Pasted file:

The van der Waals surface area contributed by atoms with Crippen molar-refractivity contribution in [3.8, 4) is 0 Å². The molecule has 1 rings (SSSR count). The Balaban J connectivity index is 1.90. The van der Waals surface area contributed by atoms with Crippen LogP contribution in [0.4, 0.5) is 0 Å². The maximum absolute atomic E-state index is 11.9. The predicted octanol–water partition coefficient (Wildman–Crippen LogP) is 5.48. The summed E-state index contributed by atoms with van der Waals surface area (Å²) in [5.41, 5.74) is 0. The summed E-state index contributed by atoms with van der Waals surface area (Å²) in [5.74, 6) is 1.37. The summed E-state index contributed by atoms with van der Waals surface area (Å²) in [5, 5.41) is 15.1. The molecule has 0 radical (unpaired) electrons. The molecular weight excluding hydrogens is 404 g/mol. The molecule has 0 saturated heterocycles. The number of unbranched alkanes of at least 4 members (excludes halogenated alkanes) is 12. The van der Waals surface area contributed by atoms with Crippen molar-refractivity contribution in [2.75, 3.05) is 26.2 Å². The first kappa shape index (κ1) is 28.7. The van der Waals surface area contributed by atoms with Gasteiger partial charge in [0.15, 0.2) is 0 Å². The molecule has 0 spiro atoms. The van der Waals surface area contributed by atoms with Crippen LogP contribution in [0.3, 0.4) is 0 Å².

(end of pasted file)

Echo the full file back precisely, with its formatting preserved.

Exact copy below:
The van der Waals surface area contributed by atoms with Crippen molar-refractivity contribution in [3.8, 4) is 0 Å². The molecule has 1 rings (SSSR count). The Balaban J connectivity index is 1.90. The van der Waals surface area contributed by atoms with Crippen LogP contribution in [0.4, 0.5) is 0 Å². The maximum absolute atomic E-state index is 11.9. The predicted octanol–water partition coefficient (Wildman–Crippen LogP) is 5.48. The summed E-state index contributed by atoms with van der Waals surface area (Å²) in [5.41, 5.74) is 0. The summed E-state index contributed by atoms with van der Waals surface area (Å²) in [5.74, 6) is 1.37. The summed E-state index contributed by atoms with van der Waals surface area (Å²) in [5, 5.41) is 15.1. The molecule has 0 radical (unpaired) electrons. The molecular weight excluding hydrogens is 404 g/mol. The molecule has 0 saturated heterocycles. The number of unbranched alkanes of at least 4 members (excludes halogenated alkanes) is 12. The van der Waals surface area contributed by atoms with Crippen molar-refractivity contribution in [2.75, 3.05) is 26.2 Å². The first kappa shape index (κ1) is 28.7. The van der Waals surface area contributed by atoms with Gasteiger partial charge in [0.15, 0.2) is 0 Å². The molecule has 0 spiro atoms. The van der Waals surface area contributed by atoms with Crippen LogP contribution in [0.3, 0.4) is 0 Å².